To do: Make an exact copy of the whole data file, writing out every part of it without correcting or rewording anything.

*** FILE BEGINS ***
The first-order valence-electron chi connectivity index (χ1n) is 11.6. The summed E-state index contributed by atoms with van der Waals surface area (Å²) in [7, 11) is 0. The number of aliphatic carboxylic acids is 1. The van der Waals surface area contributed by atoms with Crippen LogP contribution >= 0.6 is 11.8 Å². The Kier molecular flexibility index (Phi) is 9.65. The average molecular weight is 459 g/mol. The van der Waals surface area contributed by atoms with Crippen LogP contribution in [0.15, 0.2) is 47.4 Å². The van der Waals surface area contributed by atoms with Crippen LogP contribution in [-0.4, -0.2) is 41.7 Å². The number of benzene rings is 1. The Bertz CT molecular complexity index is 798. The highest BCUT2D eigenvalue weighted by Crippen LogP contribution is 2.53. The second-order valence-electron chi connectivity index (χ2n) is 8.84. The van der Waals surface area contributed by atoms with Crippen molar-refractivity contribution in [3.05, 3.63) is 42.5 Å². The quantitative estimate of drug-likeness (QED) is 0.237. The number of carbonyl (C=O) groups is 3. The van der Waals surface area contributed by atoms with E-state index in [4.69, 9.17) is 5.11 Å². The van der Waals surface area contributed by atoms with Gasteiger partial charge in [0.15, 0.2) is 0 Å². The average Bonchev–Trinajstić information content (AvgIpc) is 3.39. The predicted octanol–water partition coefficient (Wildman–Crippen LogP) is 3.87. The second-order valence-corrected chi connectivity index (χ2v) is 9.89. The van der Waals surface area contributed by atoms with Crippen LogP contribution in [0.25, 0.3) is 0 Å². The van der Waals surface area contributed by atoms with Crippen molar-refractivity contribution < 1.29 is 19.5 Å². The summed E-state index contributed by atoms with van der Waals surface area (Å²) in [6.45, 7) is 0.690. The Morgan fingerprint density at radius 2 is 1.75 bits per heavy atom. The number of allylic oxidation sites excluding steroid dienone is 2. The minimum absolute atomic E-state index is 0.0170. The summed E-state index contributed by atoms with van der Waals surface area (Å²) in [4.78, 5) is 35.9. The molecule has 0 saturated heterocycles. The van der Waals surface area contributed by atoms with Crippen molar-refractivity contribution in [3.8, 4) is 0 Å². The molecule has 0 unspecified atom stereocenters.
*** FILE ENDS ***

The first-order valence-electron chi connectivity index (χ1n) is 11.6. The summed E-state index contributed by atoms with van der Waals surface area (Å²) in [7, 11) is 0. The number of aliphatic carboxylic acids is 1. The van der Waals surface area contributed by atoms with Crippen LogP contribution >= 0.6 is 11.8 Å². The Kier molecular flexibility index (Phi) is 9.65. The average molecular weight is 459 g/mol. The van der Waals surface area contributed by atoms with Crippen LogP contribution in [0.15, 0.2) is 47.4 Å². The van der Waals surface area contributed by atoms with Crippen LogP contribution in [-0.4, -0.2) is 41.7 Å². The number of benzene rings is 1. The Bertz CT molecular complexity index is 798. The highest BCUT2D eigenvalue weighted by Crippen LogP contribution is 2.53. The second-order valence-electron chi connectivity index (χ2n) is 8.84. The van der Waals surface area contributed by atoms with Crippen molar-refractivity contribution in [3.05, 3.63) is 42.5 Å². The quantitative estimate of drug-likeness (QED) is 0.237. The number of carbonyl (C=O) groups is 3. The van der Waals surface area contributed by atoms with E-state index in [4.69, 9.17) is 5.11 Å². The van der Waals surface area contributed by atoms with Gasteiger partial charge in [0.15, 0.2) is 0 Å². The average Bonchev–Trinajstić information content (AvgIpc) is 3.39. The predicted octanol–water partition coefficient (Wildman–Crippen LogP) is 3.87. The second-order valence-corrected chi connectivity index (χ2v) is 9.89. The van der Waals surface area contributed by atoms with Crippen LogP contribution in [0.25, 0.3) is 0 Å². The van der Waals surface area contributed by atoms with Crippen molar-refractivity contribution < 1.29 is 19.5 Å². The summed E-state index contributed by atoms with van der Waals surface area (Å²) in [6.45, 7) is 0.690. The Morgan fingerprint density at radius 2 is 1.75 bits per heavy atom. The number of allylic oxidation sites excluding steroid dienone is 2. The minimum absolute atomic E-state index is 0.0170. The summed E-state index contributed by atoms with van der Waals surface area (Å²) in [4.78, 5) is 35.9. The molecule has 0 saturated heterocycles. The van der Waals surface area contributed by atoms with Crippen molar-refractivity contribution in [3.8, 4) is 0 Å². The molecule has 0 unspecified atom stereocenters.